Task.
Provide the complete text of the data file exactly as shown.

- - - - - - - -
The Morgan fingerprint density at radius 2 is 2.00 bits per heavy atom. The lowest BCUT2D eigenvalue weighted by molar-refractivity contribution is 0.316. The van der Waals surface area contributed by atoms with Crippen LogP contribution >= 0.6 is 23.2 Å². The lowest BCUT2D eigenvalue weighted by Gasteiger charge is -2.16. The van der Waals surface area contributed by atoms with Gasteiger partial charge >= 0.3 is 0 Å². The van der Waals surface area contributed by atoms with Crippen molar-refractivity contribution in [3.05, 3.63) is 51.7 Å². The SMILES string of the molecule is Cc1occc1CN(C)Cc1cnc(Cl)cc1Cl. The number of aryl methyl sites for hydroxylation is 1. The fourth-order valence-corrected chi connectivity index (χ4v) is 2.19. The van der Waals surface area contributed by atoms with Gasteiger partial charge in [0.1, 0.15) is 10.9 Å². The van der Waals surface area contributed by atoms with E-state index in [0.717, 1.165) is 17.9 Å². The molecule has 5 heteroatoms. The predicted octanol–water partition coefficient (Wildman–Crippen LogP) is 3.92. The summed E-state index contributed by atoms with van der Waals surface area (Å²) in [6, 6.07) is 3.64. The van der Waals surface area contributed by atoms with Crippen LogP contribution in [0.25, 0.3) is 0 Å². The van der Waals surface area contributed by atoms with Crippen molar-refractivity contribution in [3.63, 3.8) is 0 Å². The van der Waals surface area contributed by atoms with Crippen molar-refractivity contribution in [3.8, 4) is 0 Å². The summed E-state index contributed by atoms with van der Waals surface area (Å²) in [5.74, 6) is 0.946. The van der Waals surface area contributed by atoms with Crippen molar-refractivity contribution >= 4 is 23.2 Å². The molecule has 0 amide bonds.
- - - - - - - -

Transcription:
The Morgan fingerprint density at radius 2 is 2.00 bits per heavy atom. The lowest BCUT2D eigenvalue weighted by molar-refractivity contribution is 0.316. The van der Waals surface area contributed by atoms with Crippen LogP contribution >= 0.6 is 23.2 Å². The lowest BCUT2D eigenvalue weighted by Gasteiger charge is -2.16. The van der Waals surface area contributed by atoms with Gasteiger partial charge >= 0.3 is 0 Å². The van der Waals surface area contributed by atoms with Crippen molar-refractivity contribution in [3.05, 3.63) is 51.7 Å². The SMILES string of the molecule is Cc1occc1CN(C)Cc1cnc(Cl)cc1Cl. The number of aryl methyl sites for hydroxylation is 1. The fourth-order valence-corrected chi connectivity index (χ4v) is 2.19. The van der Waals surface area contributed by atoms with Gasteiger partial charge in [0.1, 0.15) is 10.9 Å². The van der Waals surface area contributed by atoms with E-state index in [0.717, 1.165) is 17.9 Å². The molecule has 5 heteroatoms. The predicted octanol–water partition coefficient (Wildman–Crippen LogP) is 3.92. The summed E-state index contributed by atoms with van der Waals surface area (Å²) in [6, 6.07) is 3.64. The van der Waals surface area contributed by atoms with Crippen LogP contribution in [0.25, 0.3) is 0 Å². The van der Waals surface area contributed by atoms with Crippen molar-refractivity contribution in [3.63, 3.8) is 0 Å². The van der Waals surface area contributed by atoms with Crippen molar-refractivity contribution in [3.8, 4) is 0 Å². The summed E-state index contributed by atoms with van der Waals surface area (Å²) in [5.74, 6) is 0.946. The van der Waals surface area contributed by atoms with Crippen molar-refractivity contribution >= 4 is 23.2 Å². The molecule has 0 amide bonds.